Factsheet: Ethiopia’s Tigray Region

  • Tigray is the northernmost region of Ethiopia with a population of approximately seven million.
  • The TPLF is Tigray’s ruling party and had been part of the ruling coalition for decades before Abiy’s ascent to office in 2018.
  • On November 4th, 2020, Ethiopian Prime Minister Abiy Ahmed, Nobel Peace Prize winner the previous year, sent federal troops into Tigray for a military campaign against the Tigray People’s Liberation Front (TPLF)
  • Abiy’s stated reason was what he called a “traitorous” attack on federal army camps in Tigray. The TPLF deny responsibility and have accused Abiy of creating a pretext for invasion.
  • Abiy claimed the air and ground operations would be swift and targeted but, six months on, there have been reports of massacres, rape and widespread hunger.
  • Tigray held regional elections in September 2020, which the TPLF won, but which were declared illegal by the national government, which then withheld funds meant for social welfare programmes in Tigray.
  • Abiy sacked the head of the military, an institution that has a strong Tigrayan presence.
  • After nine days of army airstrikes, TPLF forces fire rockets at Asmara, the capital of neighbouring Eritrea, and TPLF leader Debretsion Gebremichael says his forces have been fighting Eritrean troops “on several fronts.”
  • Tens of thousands of refugees soon fled into Sudan, with the United Nations warning of possible war crimes in Tigray.
  • On November 28th Abiy falsely claimed that military operations in Tigray were “completed,” having rejected peace talks and sent tanks to Tigray’s capital Mek’ele.
  • In February this year, Amnesty International said that Eritrean soldiers had killed “hundreds of civilians” in November in Tigray’s holy city, Axum. Eritrean forces are also accused of massacring and systematically raping Tigray citizens.
  • In March, US US Secretary of State Antony Blinken labelled the violence “ethnic cleansing” and urged Eritrea and special forces from Ethiopia’s Amhara region to leave the areas of Tigray they were occupying.
  • Ethiopia and Eritrea deny Eritrean involvement until March when Abiy suggests that Eritrean troops may have committed atrocities. The Ethiopian Human Rights Commission then claims that Eritrean soldiers massacred more than 100 civilians in Axum in November, consistent with investigations by Amnesty and Human Rights Watch.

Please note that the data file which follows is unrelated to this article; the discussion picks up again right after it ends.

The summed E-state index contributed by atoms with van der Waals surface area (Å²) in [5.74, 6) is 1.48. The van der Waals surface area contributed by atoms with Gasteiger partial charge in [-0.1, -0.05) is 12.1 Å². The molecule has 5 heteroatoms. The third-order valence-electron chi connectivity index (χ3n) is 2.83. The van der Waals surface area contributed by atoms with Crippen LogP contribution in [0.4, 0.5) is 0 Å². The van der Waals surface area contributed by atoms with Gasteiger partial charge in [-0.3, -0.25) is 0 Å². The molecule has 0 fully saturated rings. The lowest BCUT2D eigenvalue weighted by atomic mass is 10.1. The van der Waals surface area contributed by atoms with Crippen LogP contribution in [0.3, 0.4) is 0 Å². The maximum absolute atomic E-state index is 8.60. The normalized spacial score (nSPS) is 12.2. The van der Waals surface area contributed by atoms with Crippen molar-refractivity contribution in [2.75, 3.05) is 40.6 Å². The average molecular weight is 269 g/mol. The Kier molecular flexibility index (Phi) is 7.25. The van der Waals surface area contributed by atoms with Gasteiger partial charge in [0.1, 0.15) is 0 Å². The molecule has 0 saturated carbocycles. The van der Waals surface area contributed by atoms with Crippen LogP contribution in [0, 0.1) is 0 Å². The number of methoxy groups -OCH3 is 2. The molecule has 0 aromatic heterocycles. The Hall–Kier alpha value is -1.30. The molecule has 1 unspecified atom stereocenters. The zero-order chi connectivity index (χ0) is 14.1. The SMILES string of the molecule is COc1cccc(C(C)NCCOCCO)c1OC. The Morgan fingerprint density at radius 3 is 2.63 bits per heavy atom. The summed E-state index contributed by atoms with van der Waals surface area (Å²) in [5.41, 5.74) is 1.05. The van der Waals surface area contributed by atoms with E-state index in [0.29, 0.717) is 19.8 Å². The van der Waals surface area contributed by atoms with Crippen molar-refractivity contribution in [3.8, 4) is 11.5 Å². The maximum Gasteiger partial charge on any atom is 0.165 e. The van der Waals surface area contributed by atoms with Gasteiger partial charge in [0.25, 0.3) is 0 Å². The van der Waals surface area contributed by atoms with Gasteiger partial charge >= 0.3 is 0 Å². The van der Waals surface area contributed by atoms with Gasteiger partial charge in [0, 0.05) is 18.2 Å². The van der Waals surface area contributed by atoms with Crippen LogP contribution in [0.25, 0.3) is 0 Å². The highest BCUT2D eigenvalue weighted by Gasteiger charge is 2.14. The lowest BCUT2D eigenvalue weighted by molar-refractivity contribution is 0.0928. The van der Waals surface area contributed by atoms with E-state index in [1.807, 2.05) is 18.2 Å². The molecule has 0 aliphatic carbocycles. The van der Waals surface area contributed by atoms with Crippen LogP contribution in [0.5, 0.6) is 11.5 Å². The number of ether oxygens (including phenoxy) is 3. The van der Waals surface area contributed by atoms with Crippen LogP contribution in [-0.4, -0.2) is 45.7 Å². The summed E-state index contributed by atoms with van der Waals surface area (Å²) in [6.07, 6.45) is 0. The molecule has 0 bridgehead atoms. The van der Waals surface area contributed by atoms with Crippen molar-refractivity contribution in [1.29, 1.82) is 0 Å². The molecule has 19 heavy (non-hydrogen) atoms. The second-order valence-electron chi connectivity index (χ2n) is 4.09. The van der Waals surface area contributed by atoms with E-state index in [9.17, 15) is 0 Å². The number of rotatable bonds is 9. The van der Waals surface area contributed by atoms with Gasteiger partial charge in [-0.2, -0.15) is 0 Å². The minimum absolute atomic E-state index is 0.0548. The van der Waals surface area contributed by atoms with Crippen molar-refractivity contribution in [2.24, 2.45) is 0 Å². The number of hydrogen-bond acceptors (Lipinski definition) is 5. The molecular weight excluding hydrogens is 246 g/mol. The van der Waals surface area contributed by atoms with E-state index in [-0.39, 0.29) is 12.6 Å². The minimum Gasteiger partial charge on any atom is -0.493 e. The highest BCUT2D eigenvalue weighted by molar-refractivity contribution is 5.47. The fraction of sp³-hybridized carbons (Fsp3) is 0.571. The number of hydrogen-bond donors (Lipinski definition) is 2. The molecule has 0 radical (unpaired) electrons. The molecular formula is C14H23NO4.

• Despite talks between Ethiopia and Eritrea which appear to signal the end of Eritrea’s involvement, in April the UN confirms there is no evidence of withdrawal. Eritrea then confirmed for the first time that it has been engaged militarily in Tigray and says it will withdraw.
  • After nearly six months of the military operation against Tigray, the UN Security Council issued a joint statement, expressing “deep concern” about allegations of human rights violations, including reports of sexual violence.
  • The Security Council further called for “a scaled-up humanitarian response and unfettered humanitarian access” to address humanitarian needs, including the provision of food assistance.
  • In stark contrast, Ethiopia’s mission to the UN labelled the operation in Tigray “an internal affair regulated by the laws of the country, including human rights laws” and claimed that the Ethiopian government was “providing a significant portion of the humanitarian assistance delivered to those in need and will continue to allocate the maximum available resources.”
  • As recently as April 27th, the UN’s humanitarian update for Tigray stated that “active hostilities reported in the central, eastern and northwestern parts of the region”.
  • Casualty figures are unknown and difficult to estimate, but it is possible that tens of thousands have been killed in the conflict; two million displaced and 4.5 million in need of food assistance.

 

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